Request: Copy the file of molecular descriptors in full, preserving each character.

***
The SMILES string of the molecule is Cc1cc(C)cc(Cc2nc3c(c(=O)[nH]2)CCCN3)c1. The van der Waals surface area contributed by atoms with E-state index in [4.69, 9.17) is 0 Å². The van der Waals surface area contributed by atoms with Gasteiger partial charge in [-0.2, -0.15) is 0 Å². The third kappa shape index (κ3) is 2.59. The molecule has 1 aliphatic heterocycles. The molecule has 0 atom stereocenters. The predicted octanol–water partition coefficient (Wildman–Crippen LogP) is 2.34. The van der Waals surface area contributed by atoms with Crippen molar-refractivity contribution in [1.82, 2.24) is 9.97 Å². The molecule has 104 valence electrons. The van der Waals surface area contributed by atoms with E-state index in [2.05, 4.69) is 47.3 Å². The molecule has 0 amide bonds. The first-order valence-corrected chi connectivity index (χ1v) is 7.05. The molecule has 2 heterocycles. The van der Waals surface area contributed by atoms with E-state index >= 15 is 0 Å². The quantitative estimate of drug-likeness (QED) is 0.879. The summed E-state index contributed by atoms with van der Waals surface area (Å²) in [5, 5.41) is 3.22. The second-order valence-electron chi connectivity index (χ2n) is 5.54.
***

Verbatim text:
The SMILES string of the molecule is Cc1cc(C)cc(Cc2nc3c(c(=O)[nH]2)CCCN3)c1. The van der Waals surface area contributed by atoms with E-state index in [4.69, 9.17) is 0 Å². The van der Waals surface area contributed by atoms with Gasteiger partial charge in [-0.2, -0.15) is 0 Å². The third kappa shape index (κ3) is 2.59. The molecule has 1 aliphatic heterocycles. The molecule has 0 atom stereocenters. The predicted octanol–water partition coefficient (Wildman–Crippen LogP) is 2.34. The van der Waals surface area contributed by atoms with Crippen molar-refractivity contribution in [1.82, 2.24) is 9.97 Å². The molecule has 104 valence electrons. The van der Waals surface area contributed by atoms with E-state index in [2.05, 4.69) is 47.3 Å². The molecule has 0 amide bonds. The first-order valence-corrected chi connectivity index (χ1v) is 7.05. The molecule has 2 heterocycles. The van der Waals surface area contributed by atoms with E-state index >= 15 is 0 Å². The quantitative estimate of drug-likeness (QED) is 0.879. The summed E-state index contributed by atoms with van der Waals surface area (Å²) in [5, 5.41) is 3.22. The second-order valence-electron chi connectivity index (χ2n) is 5.54.